After using Leopard for a week or so, here are my first impressions but, overall, it seems like quite an improvement over the last version of Mac OS X, which was already pretty good.
Disclaimer: the notes below are made after only a short time using the new OS, so bear that in mind whilst reading.
Here’s a list of the main changes/additions that I have noticed so far:
- Time Machine: useful backup tool allowing changes to the file/directory to be seen over time
- Spaces: multiple desktops — finally, Apple!
- Mail: RSS reader embedded, stationery added for pretty emails, to-do annotations possible
- Open Look: take a look inside files without having to launch the usual associated application
- Dock: useless reflective eye-candy, but stacks seem useful
- Front Row: Media player for audio/video
- Speech: Alex!
I used the ‘upgrade’ path rather than the ‘clean install’ path. This is where you simply install the OS over the previous installation. No problems to report: all ran smoothly, as with previous upgrades I have done with Mac OS X. I didn’t really have many exotic OS tweaks installed so I didn’t run into any problems that some others have reported. The main tweak I used previously was VirtueDesktops for multiple desktop functionality, but this has been rendered obsolete now as Leopard includes the ‘Spaces’ feature, like UNIX and Linux have had for many years already. Finally! Of course, before I dared to run the upgrade installation, I performed a full clone of the boot drive (using Carbon Copy Cloner) and tested the clone. Just in case, you never know!
Wow, what a star! Time Machine seems to be a very useful backup solution that is easy to use and makes it simple to locate deleted/changed data that you may need to restore or review. When you launch the Time Machine item in the Preferences panel, you select the drive you wish to use for performing the backups. Then you select any directories and drives you don’t want it to backup. Click the big ‘ON’ switch and you’re done. Apple’s description of Time Machine describes its modus operandi as:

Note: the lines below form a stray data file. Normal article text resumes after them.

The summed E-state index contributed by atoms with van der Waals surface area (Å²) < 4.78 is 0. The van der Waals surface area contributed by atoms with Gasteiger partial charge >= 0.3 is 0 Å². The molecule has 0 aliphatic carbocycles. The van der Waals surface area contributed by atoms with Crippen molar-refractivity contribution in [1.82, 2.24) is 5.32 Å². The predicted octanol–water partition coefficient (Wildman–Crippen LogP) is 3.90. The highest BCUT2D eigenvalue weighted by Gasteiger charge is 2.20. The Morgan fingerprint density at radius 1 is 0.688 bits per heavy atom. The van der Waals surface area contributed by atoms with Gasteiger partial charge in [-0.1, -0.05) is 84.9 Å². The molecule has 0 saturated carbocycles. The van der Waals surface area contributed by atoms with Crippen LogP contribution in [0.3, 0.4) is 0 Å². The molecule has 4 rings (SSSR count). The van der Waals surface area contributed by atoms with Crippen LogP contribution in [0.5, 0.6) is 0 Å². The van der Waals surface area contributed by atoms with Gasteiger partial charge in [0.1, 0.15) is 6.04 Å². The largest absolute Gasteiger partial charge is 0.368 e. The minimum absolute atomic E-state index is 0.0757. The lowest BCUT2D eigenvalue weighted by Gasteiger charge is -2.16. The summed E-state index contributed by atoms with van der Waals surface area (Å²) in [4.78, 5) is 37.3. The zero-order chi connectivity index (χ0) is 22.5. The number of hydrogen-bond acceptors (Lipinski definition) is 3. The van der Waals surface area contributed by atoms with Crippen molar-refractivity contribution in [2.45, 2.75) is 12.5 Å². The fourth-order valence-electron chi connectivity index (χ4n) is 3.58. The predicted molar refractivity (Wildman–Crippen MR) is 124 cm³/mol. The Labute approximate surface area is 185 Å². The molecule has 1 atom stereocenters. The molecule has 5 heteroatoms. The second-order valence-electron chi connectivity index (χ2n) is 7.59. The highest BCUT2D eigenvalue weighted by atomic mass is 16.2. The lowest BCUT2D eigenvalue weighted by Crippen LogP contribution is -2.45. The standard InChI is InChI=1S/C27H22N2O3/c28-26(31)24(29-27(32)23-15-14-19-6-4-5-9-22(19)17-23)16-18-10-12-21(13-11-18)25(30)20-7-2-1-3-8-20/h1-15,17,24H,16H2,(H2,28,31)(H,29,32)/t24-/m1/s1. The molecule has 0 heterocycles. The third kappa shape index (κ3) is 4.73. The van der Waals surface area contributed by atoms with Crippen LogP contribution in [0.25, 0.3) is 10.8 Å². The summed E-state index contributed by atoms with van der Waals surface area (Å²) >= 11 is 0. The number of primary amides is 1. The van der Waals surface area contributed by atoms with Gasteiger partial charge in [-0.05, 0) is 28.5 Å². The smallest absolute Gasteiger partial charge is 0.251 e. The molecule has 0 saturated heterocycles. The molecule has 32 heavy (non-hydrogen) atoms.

For the initial backup, Time Machine copies the entire contents of the computer to your backup drive. It copies every file exactly (without compression), skipping caches and other files that aren’t required to restore your Mac to its original state. Following the initial backup, Time Machine makes only incremental backups — copying just the files that have changed since the previous backup. Time Machine creates links to any unchanged files, so when you travel back in time you see the entire contents of your Mac on a given day. Every hour, every day, an incremental backup of your Mac is made automatically as long as your backup drive is attached to your Mac. Time Machine saves the hourly backups for the past 24 hours, daily backups for the past month, and weekly backups for everything older than a month. Only files created and then deleted before the next hourly backup will not be included in the long term. Put another way: You’re well covered.
So a suitable backup drive needs to be considerably larger than the amount of data you start out with on your boot drive to allow space for all the changes that will be backed up. Time Machine means I can now ditch the old software I was using to create incremental backups (SilverKeeper). I hope that because it’s so easy to use, it will encourage many more people to perform backups now, as losing irreplaceable photos and other data is no fun. And it is real peace of mind to know that something is running automatically in the background keeping track of all your work. As a quick test of Time Machine I opened Address Book, edited a contact by removing his mobile number, then invoked Time Machine and clicked the back-in-time-arrow to see the previous state of the selected contact, which contained the mobile number I had just deleted. If I wanted to restore the old state I could just hit the Restore button. Cool!